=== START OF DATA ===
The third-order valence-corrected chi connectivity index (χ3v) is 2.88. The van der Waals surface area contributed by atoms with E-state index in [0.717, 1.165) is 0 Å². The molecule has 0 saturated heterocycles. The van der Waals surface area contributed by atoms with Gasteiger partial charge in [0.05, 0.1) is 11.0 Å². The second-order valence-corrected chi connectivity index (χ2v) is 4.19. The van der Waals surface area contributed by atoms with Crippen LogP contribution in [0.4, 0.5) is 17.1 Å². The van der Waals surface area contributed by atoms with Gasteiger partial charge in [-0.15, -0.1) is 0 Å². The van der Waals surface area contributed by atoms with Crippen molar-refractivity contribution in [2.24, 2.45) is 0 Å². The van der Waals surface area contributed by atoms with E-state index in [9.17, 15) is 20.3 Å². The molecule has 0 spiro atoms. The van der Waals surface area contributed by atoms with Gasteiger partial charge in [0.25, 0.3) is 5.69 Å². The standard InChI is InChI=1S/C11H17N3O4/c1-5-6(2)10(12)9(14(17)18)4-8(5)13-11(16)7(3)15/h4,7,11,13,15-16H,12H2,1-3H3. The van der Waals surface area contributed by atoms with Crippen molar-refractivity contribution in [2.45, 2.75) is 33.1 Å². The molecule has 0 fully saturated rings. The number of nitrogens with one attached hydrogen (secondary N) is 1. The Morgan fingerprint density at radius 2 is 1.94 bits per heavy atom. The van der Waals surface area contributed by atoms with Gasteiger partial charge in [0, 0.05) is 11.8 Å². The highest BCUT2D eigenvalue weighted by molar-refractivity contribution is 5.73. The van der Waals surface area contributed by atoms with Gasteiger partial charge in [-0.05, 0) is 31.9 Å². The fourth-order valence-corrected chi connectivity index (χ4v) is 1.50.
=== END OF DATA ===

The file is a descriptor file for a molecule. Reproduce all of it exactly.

The third-order valence-corrected chi connectivity index (χ3v) is 2.88. The van der Waals surface area contributed by atoms with E-state index in [0.717, 1.165) is 0 Å². The molecule has 0 saturated heterocycles. The van der Waals surface area contributed by atoms with Gasteiger partial charge in [0.05, 0.1) is 11.0 Å². The second-order valence-corrected chi connectivity index (χ2v) is 4.19. The van der Waals surface area contributed by atoms with Crippen LogP contribution in [0.4, 0.5) is 17.1 Å². The van der Waals surface area contributed by atoms with Gasteiger partial charge in [-0.15, -0.1) is 0 Å². The van der Waals surface area contributed by atoms with Crippen molar-refractivity contribution in [2.24, 2.45) is 0 Å². The van der Waals surface area contributed by atoms with E-state index in [9.17, 15) is 20.3 Å². The molecule has 0 spiro atoms. The van der Waals surface area contributed by atoms with Gasteiger partial charge in [0.25, 0.3) is 5.69 Å². The standard InChI is InChI=1S/C11H17N3O4/c1-5-6(2)10(12)9(14(17)18)4-8(5)13-11(16)7(3)15/h4,7,11,13,15-16H,12H2,1-3H3. The van der Waals surface area contributed by atoms with Crippen molar-refractivity contribution in [2.45, 2.75) is 33.1 Å². The molecule has 0 fully saturated rings. The number of nitrogens with one attached hydrogen (secondary N) is 1. The Morgan fingerprint density at radius 2 is 1.94 bits per heavy atom. The van der Waals surface area contributed by atoms with Gasteiger partial charge in [0, 0.05) is 11.8 Å². The highest BCUT2D eigenvalue weighted by molar-refractivity contribution is 5.73. The van der Waals surface area contributed by atoms with Gasteiger partial charge in [-0.05, 0) is 31.9 Å². The fourth-order valence-corrected chi connectivity index (χ4v) is 1.50.